A Review of ‘Saving Eutychus’

There is no shortage of books being written and published centered on the idea of getting a church to grow.  Try this program or this approach.  Don’t say ‘this’, instead say ‘that’.  Bring the kids in with the adults, leave the kids out.  Take communion, de-emphasize communion.  On and on and on the suggestions come.  In one sense, this book, Saving Eutychus, is yet another attempt to help pastors be better at what they do.  But that is where the comparison ends.



Saving Eutychus is a funny, refreshing book designed to help pastors and Bible teachers to be more effective in their teaching ministries.  How?  I guess two principles rise to the top for me:  Preach nothing but the Word, and preach it clearly.

At its core, this book is a clarion call to return to and stay grounded in expository preaching.  I know there are other books in this genre pleading with preachers to make the same commitment to Scripture, but, in my thinking, none that quite ‘come from the heart’ like this one.  Pastors Gary Millar and Phil Campbell share their humous frustrations with their own pulpit ministries, where they went wrong, and the Gospel-centered prescription it took to correct course.  In that sense, it almost reads like a didactic autobiography.  Both men script their messages.  And yet provide the reader with clever anecdotes so as to not kill the Eutychus in your audience.  Each of the pastors takes a turn covering different topics which helped keep me engaged as neither author is a clone of the other.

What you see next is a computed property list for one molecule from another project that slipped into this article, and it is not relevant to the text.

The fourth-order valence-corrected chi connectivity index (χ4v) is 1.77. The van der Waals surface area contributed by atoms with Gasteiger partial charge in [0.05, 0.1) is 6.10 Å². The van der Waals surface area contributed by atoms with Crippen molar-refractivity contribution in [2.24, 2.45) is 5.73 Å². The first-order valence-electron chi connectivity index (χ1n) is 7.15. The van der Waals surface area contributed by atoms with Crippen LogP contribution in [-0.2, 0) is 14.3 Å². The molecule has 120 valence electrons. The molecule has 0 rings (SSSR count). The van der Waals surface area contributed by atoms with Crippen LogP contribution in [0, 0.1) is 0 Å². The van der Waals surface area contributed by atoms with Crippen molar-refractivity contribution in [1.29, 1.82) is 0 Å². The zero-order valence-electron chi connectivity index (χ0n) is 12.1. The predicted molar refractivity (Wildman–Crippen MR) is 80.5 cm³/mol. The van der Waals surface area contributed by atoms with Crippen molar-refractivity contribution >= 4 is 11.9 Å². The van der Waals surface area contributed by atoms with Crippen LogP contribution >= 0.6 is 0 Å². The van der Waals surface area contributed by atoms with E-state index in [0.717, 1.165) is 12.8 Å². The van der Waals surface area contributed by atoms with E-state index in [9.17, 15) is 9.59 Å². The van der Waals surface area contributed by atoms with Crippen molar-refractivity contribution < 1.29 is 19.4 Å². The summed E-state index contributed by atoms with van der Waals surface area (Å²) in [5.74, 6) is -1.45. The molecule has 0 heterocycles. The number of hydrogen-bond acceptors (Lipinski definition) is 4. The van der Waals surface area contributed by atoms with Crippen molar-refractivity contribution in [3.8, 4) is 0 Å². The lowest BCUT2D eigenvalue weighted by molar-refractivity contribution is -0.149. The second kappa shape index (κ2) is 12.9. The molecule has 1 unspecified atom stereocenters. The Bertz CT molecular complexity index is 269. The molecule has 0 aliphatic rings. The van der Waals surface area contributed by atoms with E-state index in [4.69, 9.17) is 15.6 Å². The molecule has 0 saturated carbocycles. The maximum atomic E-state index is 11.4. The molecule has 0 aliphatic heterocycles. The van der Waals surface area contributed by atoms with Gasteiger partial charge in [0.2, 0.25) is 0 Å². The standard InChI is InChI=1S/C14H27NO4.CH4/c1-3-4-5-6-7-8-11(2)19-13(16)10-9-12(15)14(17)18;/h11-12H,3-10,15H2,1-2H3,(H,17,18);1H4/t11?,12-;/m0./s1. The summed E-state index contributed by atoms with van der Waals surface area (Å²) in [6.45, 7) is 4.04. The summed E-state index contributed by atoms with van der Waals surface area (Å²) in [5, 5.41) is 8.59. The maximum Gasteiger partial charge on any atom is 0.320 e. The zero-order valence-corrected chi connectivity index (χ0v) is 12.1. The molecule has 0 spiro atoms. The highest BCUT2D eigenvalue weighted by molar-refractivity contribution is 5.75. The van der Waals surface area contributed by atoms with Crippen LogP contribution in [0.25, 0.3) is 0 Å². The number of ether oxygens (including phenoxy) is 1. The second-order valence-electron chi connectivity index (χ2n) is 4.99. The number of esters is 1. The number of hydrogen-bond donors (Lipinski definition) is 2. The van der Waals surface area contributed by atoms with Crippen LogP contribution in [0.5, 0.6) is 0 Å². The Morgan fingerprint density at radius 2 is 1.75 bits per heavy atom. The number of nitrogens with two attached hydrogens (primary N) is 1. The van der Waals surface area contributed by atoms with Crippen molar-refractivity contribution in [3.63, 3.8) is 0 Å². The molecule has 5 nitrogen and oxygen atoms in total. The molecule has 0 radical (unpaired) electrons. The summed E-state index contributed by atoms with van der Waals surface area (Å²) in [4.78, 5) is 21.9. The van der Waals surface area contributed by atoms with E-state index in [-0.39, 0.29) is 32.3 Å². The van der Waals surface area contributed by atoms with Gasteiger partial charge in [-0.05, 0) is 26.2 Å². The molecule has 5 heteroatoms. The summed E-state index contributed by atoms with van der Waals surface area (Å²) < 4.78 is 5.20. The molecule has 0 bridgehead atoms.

If you are just entering into ministry, or have been in ministry for some time but your effectiveness has stalled, this may be exactly what you need to jump start your pulpit ministry.

I heartily recommend this work and hope that it becomes a mainstay in the discussion of the need for expositional preaching.


3 thoughts on “A Review of ‘Saving Eutychus’

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